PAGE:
This blog is part of an ongoing series discussing the Pennsylvania Mechanics’ Lien Law. For more information on Mechanics’ Liens in Pennsylvania, click here.

A Mechanics’ Lien Claim can present problems for Owners seeking to sell or refinance a home or other real estate.  Likewise, higher-tiered Contractors and Subcontractors can encounter headaches where a Subcontractor files a Lien Claim of questionable legitimacy or for defective work, jeopardizing the Contractor’s reputation or relationship with customers. 

The Pennsylvania Mechanics’ Lien Law presents remedy to Owners and Contractors for cases in which the Mechanics’ Lien Claim is disputed, but where a time-sensitive transaction concerning the property must be completed.  The Law allows an Owner to Discharge the Lien upon either payment of cash in the amount of the Lien into the Court, or upon the acquisition of a Surety Bond in double the face amount of the Lien (or a lesser amount upon approval of the Court).   This remedy may also be available to a higher-tiered Contractor, however the Contractor must first successfully Petition the Court to intervene in the case, and then move to pay the cash into Court or substitute the Surety Bond.

It is important to note some of the legal fictions involved in Mechanics’ Liens to better understand the import of this procedure.  A Mechanics’ Lien Claim is technically an action against real property, and not against an individual or entity.  When the Court grants the “Discharge” of a Mechanics’ Lien Claim upon payment into Court or entry of a bond, this does not extinguish the Claim, but merely substitutes the cash or bond for the real property, and removes the Lien from the chain of title to the real property so that a transaction may occur without first satisfying the Lien itself by payment to the Claimant.  Even after Discharge of the Lien Claim, the Claimant may prosecute the Claim seeking the cash held by the Court or payment under the surety bond, and therefore the Owner or intervening Contractor must defend an action at law upon the Mechanics’ Lien Claim.


I recently spoke with public relations firm representing the Estate of E. Pierce Marshall, Elaine T. Marshall, E. Pierce Marshall, Jr. and Preston Marshall who expressed a difference of opinion regarding the facts and procedural history of the Marshall litigation and asked me to provide this information to our readers.  I have added their comments below in italics.

A 2006 Supreme Court Case (Opinion) arising from a story most laypeople learned from supermarket tabloids reaffirms an age old exception to the jurisdiction of the Federal Courts. As many people know, deceased model and celebrity personality Anna Nicole Smith (then aged 26) married billionaire Oil Industry magnate J. Howard Marshall when Marshall was 89 years of age.  Famously, the marriage lasted fourteen months, until Marshall’s death, leading many to comment that Marshall must have died a happy man.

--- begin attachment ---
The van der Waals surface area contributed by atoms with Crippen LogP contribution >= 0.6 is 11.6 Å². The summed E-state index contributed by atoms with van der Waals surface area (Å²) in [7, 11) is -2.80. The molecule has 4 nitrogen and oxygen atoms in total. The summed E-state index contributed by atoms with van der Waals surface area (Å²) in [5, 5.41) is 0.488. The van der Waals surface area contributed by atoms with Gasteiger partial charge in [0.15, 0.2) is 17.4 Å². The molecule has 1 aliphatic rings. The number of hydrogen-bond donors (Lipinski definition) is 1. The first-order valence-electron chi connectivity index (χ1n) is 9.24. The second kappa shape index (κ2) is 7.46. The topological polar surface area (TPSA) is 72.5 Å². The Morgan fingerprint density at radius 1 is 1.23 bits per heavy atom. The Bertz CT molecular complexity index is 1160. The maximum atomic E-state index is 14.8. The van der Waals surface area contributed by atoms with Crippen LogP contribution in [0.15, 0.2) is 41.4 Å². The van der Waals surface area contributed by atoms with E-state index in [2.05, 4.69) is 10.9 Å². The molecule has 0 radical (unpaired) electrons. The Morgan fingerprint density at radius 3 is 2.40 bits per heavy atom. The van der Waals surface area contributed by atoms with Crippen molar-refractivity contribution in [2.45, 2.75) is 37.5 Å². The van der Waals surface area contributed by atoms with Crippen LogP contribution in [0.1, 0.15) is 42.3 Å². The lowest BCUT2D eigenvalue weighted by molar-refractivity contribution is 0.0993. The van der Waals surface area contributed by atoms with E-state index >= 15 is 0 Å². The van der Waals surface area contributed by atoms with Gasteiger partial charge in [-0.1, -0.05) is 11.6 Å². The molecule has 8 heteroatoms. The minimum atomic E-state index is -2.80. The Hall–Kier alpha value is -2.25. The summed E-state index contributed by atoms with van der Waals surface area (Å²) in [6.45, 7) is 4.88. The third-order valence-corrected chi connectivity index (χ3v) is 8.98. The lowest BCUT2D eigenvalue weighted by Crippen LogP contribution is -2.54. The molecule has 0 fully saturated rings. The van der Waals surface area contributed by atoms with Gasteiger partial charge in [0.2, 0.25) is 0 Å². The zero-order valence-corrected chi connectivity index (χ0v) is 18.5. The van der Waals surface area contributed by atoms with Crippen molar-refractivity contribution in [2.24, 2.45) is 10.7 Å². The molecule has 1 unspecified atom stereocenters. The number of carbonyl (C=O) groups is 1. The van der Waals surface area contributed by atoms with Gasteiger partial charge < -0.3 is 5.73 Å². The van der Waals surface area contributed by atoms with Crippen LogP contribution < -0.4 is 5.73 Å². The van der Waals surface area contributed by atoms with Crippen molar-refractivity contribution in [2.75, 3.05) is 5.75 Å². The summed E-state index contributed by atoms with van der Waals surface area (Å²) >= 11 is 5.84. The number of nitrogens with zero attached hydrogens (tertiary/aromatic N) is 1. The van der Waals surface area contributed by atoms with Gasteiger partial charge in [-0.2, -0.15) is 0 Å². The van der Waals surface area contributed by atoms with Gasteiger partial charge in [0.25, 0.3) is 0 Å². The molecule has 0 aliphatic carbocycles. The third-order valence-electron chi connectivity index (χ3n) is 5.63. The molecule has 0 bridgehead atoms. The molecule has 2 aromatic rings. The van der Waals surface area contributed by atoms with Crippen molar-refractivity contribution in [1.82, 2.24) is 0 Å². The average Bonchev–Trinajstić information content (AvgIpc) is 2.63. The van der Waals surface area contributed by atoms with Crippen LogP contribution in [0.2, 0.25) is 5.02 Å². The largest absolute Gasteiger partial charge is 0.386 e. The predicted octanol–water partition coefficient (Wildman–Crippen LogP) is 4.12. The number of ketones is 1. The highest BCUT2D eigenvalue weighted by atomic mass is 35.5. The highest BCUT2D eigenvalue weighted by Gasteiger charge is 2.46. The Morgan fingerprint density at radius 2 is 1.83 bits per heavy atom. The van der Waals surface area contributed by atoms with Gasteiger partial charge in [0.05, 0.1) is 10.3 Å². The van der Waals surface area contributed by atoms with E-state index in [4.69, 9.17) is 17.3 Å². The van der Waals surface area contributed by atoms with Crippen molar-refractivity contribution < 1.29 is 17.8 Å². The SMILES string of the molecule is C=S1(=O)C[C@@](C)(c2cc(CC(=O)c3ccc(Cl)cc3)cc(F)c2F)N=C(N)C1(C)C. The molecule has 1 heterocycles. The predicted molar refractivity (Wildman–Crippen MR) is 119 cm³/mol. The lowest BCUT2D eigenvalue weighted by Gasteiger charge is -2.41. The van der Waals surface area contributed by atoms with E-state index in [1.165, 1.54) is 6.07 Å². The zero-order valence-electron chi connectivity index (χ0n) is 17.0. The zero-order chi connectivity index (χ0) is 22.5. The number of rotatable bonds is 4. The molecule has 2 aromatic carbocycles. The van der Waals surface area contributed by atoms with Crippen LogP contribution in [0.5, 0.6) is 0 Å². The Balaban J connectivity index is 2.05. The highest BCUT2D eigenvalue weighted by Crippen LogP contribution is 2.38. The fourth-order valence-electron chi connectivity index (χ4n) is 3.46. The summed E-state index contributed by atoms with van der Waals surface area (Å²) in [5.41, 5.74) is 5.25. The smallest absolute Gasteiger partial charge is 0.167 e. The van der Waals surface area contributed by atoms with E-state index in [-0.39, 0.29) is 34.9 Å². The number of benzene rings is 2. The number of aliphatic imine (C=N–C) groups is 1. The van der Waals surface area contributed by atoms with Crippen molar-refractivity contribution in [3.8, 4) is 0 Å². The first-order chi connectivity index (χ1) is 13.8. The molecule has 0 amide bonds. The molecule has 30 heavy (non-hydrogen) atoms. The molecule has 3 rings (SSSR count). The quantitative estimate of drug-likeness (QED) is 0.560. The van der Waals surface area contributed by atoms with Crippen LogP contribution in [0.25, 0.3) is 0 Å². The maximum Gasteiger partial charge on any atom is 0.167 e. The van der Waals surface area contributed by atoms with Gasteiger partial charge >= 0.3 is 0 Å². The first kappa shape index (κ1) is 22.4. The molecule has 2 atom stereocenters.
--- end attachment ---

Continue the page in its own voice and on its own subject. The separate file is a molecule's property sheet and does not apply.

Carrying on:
Following Marshall’s passing, Smith (who’s real name was Vicky Lynn Marshall)

Here correct name is: Vickie. Nobody commented J. Howard Marshall II was happy about his relationship with Vickie when he died. Testimony in the Houston probate trial from people who knew J. Howard was that he said the marriage was a mistake and that he was not happy.

became embroiled in a protracted dispute over the estate of her late husband with the deceased billionaire’s son and her own adult step-son, E. Pierce Marshall.  While Smith’s unrelated Bankruptcy proceedings were pending in Bankruptcy Court in California, Pierce Marshall asserted a claim against Smith, seeking to have the Bankruptcy Court declare that a claim which he intended to bring against Smith for defamation could not be discharged in Bankruptcy.

Before the Bankruptcy Court, Pierce Marshall claimed that Smith had defamed him shortly after the elder Marshall’s death by making statements through her lawyers accusing Pierce Marshall of engaging in forgery, fraud, and overreaching in order to deprive Smith of certain testamentary gifts which her husband had made for her benefit.  In response, Smith pleaded the affirmative defense of truth – asserting that Pierce Marshall’s claims should fail because the content of her lawyers’ statements were true, and filing a counterclaim for tortuous interference with a testamentary gift that she had expected from the elder Marshall.

Pierce Marshall had already won an $8 million libel verdict against her attorney in Texas state court, concerning the same facts and statements. He was seeking to preserve his future claims against Vicki during the bankruptcy process.              

The Bankruptcy Court granted summary judgment in favor of Smith on the issue of his claim for defamation, and after a trial on the merits, entered judgment in favor of Smith and against Pierce Marshall, finding that he had in fact conspired to falsify documents, and alter and destroy a trust instrument which the late J. Howard Marshall had directed his lawyers to prepare for the benefit of his wife, Anna Nicole Smith.